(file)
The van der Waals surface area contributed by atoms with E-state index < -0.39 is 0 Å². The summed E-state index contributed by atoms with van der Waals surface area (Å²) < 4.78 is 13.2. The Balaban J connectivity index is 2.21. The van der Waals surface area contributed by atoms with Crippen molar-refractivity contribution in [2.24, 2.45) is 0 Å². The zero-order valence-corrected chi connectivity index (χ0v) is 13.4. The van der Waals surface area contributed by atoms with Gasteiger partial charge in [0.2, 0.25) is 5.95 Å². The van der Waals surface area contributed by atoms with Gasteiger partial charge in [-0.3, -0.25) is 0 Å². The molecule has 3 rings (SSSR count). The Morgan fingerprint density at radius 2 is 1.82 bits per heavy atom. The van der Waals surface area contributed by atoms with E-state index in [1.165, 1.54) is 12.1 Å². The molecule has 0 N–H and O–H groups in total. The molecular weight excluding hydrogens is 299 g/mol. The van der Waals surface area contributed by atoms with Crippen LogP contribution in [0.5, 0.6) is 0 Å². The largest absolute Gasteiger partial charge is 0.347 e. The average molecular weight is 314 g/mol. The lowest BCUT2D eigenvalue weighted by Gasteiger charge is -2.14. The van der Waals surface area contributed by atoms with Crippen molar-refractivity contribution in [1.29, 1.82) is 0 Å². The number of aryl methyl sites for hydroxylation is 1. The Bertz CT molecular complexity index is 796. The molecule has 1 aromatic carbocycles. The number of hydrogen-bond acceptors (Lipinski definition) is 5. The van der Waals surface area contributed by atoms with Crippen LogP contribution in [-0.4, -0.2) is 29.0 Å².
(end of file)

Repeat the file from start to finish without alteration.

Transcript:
The van der Waals surface area contributed by atoms with E-state index < -0.39 is 0 Å². The summed E-state index contributed by atoms with van der Waals surface area (Å²) < 4.78 is 13.2. The Balaban J connectivity index is 2.21. The van der Waals surface area contributed by atoms with Crippen molar-refractivity contribution in [2.24, 2.45) is 0 Å². The zero-order valence-corrected chi connectivity index (χ0v) is 13.4. The van der Waals surface area contributed by atoms with Gasteiger partial charge in [0.2, 0.25) is 5.95 Å². The van der Waals surface area contributed by atoms with Gasteiger partial charge in [-0.3, -0.25) is 0 Å². The molecule has 3 rings (SSSR count). The Morgan fingerprint density at radius 2 is 1.82 bits per heavy atom. The van der Waals surface area contributed by atoms with E-state index in [1.165, 1.54) is 12.1 Å². The molecule has 0 N–H and O–H groups in total. The molecular weight excluding hydrogens is 299 g/mol. The van der Waals surface area contributed by atoms with Crippen LogP contribution in [0.5, 0.6) is 0 Å². The largest absolute Gasteiger partial charge is 0.347 e. The average molecular weight is 314 g/mol. The lowest BCUT2D eigenvalue weighted by Gasteiger charge is -2.14. The van der Waals surface area contributed by atoms with Crippen molar-refractivity contribution in [1.29, 1.82) is 0 Å². The number of aryl methyl sites for hydroxylation is 1. The Bertz CT molecular complexity index is 796. The molecule has 1 aromatic carbocycles. The number of hydrogen-bond acceptors (Lipinski definition) is 5. The van der Waals surface area contributed by atoms with Crippen LogP contribution in [-0.4, -0.2) is 29.0 Å².